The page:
Designation of Bears Ear as a national monument is the only sure way to preserve it, not just for local native tribes but for all of us.

  • Esquire Springville, UT
    Sept. 22, 2016 8:15 a.m.

    Take this land from you? You have to be kidding me! The land was already yours, and mine, and the rest of Americans. And a monument will ensure that the lands will continue to be yours, and mine, and the rest of Americans. Otherwise, it will get sold off, fall into private hands, made off limits to all of us, striped of its resources, and despoiled forever.

    Besides, as previously pointed out, had Utahns built a relationship with the duly elected President of the United States, instead of trying to constantly tear him down, perhaps you would have some influence. Think about your appalling behavior over the last 7 plus years. How's that working out for you?

  • FT salt lake city, UT
    Sept. 22, 2016 8:11 a.m.

    The whole charade yesterday would have been hilarious if it wasn't so sad. Sad that Bishop wasted 4 years that Obama gave him to develop a local solution. His strategy all along was to either run out the clock or get a bad bill thru Congress. It appears he did neither.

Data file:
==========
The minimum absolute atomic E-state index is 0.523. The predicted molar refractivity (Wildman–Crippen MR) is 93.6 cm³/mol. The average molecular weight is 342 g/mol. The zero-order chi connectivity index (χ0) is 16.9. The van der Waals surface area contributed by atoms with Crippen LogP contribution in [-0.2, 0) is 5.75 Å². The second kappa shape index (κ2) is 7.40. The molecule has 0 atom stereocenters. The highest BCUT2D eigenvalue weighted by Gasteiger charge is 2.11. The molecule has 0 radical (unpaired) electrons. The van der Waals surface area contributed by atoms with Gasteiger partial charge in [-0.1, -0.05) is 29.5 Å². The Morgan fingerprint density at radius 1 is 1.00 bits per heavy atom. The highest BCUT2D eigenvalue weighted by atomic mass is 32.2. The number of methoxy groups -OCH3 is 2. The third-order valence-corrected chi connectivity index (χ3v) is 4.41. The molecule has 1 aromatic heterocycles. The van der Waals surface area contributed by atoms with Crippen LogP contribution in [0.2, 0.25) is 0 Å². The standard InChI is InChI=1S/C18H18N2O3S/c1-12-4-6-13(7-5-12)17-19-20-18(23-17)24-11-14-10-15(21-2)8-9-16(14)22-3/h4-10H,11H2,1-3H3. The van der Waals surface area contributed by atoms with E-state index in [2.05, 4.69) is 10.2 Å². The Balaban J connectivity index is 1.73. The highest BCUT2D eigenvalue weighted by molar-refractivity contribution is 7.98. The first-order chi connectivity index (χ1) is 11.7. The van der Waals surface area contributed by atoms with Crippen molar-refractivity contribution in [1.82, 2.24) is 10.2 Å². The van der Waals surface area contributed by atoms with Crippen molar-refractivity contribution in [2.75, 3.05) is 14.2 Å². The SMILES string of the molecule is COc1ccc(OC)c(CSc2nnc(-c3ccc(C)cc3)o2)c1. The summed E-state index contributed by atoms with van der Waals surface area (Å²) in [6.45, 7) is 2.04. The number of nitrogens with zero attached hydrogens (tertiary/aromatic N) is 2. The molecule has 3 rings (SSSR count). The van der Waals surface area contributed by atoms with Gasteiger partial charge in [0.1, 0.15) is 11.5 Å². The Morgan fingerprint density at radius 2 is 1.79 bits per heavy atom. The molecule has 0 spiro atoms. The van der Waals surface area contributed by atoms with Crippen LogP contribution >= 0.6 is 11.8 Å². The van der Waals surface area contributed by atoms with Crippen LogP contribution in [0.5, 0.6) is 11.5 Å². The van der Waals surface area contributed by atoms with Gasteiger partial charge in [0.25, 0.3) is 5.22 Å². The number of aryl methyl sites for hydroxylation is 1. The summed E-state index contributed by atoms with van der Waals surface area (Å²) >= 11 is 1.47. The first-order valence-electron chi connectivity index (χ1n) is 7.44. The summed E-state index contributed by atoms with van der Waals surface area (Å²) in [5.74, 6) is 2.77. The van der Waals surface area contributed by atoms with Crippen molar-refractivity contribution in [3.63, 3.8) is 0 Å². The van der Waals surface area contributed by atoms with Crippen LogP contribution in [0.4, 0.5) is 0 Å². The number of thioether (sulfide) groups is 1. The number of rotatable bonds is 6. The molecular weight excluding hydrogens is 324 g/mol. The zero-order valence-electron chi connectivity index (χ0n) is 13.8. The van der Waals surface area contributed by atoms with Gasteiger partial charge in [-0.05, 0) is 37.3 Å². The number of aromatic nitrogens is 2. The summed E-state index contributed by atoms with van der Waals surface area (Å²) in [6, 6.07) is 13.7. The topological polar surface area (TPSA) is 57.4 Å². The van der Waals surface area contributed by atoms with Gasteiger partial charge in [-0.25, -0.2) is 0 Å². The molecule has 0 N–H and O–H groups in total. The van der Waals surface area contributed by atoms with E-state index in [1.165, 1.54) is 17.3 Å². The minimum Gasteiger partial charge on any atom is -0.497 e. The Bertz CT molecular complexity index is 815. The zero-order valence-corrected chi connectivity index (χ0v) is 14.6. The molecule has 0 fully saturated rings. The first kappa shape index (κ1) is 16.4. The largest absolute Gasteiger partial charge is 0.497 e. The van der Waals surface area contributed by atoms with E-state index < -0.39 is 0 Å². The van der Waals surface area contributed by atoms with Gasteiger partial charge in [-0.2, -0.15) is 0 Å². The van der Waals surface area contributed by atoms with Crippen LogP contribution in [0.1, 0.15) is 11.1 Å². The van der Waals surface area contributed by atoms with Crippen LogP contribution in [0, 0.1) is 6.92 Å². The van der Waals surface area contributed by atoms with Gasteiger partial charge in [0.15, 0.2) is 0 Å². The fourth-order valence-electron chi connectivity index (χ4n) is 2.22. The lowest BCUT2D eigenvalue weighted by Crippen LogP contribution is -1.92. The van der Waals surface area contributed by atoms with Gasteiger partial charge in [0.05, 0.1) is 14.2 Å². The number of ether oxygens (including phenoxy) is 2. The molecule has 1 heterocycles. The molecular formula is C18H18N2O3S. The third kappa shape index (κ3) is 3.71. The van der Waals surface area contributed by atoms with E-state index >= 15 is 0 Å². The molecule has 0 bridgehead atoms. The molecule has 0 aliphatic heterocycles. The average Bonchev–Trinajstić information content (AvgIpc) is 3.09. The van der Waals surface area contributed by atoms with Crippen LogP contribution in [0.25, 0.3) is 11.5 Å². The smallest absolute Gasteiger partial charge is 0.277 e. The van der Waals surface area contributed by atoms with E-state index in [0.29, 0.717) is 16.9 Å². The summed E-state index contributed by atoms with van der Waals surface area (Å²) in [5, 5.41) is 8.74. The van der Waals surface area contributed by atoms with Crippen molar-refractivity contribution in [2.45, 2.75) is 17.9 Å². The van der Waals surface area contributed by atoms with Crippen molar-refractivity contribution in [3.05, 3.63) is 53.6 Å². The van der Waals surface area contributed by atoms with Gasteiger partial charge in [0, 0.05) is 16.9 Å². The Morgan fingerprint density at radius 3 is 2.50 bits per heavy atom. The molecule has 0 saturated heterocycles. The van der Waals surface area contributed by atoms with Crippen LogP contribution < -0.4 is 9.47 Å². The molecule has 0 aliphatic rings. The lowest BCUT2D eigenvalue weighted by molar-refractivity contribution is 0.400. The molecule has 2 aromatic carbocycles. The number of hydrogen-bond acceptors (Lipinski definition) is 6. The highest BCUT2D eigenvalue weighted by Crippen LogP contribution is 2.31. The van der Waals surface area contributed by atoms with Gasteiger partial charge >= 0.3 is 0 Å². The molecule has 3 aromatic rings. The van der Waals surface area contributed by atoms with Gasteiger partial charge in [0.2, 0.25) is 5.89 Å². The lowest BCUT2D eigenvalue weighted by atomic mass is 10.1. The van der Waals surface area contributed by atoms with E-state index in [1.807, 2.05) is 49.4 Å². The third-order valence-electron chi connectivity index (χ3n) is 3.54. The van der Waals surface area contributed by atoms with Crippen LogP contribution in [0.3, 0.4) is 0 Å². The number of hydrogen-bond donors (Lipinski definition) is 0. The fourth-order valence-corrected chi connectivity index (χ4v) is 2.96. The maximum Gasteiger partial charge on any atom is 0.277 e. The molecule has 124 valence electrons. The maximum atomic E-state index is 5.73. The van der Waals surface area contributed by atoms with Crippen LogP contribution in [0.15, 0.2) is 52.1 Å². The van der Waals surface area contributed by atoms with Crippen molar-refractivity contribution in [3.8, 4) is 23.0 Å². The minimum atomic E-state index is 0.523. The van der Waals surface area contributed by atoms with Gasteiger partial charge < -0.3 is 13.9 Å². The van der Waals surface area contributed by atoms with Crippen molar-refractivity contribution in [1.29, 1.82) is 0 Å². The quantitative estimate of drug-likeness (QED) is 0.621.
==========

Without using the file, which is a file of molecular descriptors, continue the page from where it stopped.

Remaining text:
• Publius nota bene Salt Lake City, UT
    Sept. 22, 2016 7:22 a.m.

    "...this is a power play by radical environmentalist, using Native Tribes as pawns..."

    It seems so odd to me that protecting areas of this country from commercial development could ever be considered a "power play." Is this "power play" by "radical environmentalists" motivated by greed?

    Radical environmentalists need to be far more admired in this country since you only get one change to prevent the despoiling of the environment. In contrast, there are unlimited opportunities to admire the greedy opportunists who use taxpayer dollars to get what they want so they can fill their own bank accounts.

  • Laura Bilington Maple Valley, WA
    Sept. 22, 2016 6:32 a.m.

    Hunting, firewood gathering, and herb collection? Seriously?